If you have not installed portaudit, you should. It will save you time. A little bit of work by those that maintain the FreeBSD vulnerability database saves a great deal of time for all the sysadmins out there. For example, this morning, I got this email:
To: firstname.lastname@example.org Subject: dfc.example.org security run output Message-Id: <20060914070411.ED31611439@dfc.example.org> Date: Thu, 14 Sep 2006 03:04:11 -0400 (EDT) From: email@example.com (Charlie Root) Status: U X-PM-PLACEHOLDER: . Checking setuid files and devices: Checking for uids of 0: root 0 toor 0 Checking for passwordless accounts: dfc.example.org login failures: dfc.example.org refused connections: Checking for a current audit database: Downloading fresh database. auditfile.tbz 37 kB 116 kBps New database installed. Database created: Thu Sep 14 02:40:21 EDT 2006 Checking for packages with security vulnerabilities: Affected package: php4-4.4.1_3 Type of problem: php -- multiple vulnerabilities. Reference: <http://www.FreeBSD.org/ports/portaudit/ea09c5df-4362-11db-81e1-000e0c2e438a.html> 1 problem(s) in your installed packages found. You are advised to update or deinstall the affected package(s) immediately. -- End of security output --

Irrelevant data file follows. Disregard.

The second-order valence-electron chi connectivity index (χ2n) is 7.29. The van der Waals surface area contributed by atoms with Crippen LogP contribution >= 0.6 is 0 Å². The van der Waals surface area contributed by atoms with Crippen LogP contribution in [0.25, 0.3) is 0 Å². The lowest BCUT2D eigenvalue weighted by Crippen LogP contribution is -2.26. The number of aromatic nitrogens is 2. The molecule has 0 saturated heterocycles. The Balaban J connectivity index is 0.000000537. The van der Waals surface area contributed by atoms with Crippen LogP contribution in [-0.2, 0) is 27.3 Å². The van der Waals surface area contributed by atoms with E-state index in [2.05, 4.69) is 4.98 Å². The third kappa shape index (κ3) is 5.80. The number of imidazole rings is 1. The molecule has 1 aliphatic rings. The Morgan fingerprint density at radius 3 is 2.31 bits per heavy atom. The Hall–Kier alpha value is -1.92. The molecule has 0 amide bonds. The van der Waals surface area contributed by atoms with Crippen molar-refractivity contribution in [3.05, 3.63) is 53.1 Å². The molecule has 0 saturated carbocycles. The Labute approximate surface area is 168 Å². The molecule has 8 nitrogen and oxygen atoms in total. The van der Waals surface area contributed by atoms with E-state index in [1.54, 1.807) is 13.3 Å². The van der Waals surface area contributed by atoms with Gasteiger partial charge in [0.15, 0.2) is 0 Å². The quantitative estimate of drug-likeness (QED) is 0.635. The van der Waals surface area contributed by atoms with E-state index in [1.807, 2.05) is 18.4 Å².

You do read your daily security messages don’t you? Shortly after this, I started upgrading the machines in question (the portaudit message appeared in multiple emails I got that day). I wondered why one older machine had not been affected. I investigated and found it had mod_php installed, not php4.
The vulnerability in question lists mod-php4 and mod-php5. The names listed under the Affects section refer to the package names. Under FreeBSD, the package name for the www/mod_php4 port is mod_php4. Note the underscore (_) not a hypen (-). You will also see that the port is no longer in the ports tree. And you may wonder: why worry about deleted ports? Well, I’m quite sure there will be installations other than mine still using this port. Marking it as vulnerable will prompt them to upgrade.
I did a quick check to find any affected names that did not match up with package names. Here is the query I used:
SELECT ‘<li><a href=”http://www.vuxml.org/freebsd/’ || V.vid || ‘”>’ || V.vid || ‘</a>’ || ‘ ‘ || VN.name || ‘</li>’
FROM vuxml_names VN, vuxml_affected VA, vuxml V
WHERE VN.vuxml_affected_id = VA.id
AND VA.vuxml_id = V.id
AND NOT EXISTS (SELECT id FROM ports P where P.package_name = VN.name)
ORDER BY VN.name
The result is 139 vuxml entries. Here is the complete list. Many of these are false positives. These are often the result of ports that play around with PKGNAMESUFFIX.
In my not so humble opinion, we should always be able to determine the package name via
make -V. Without this basic strategy in place it becomes a nightmare to figure out what packages must be tagged as vulnerable.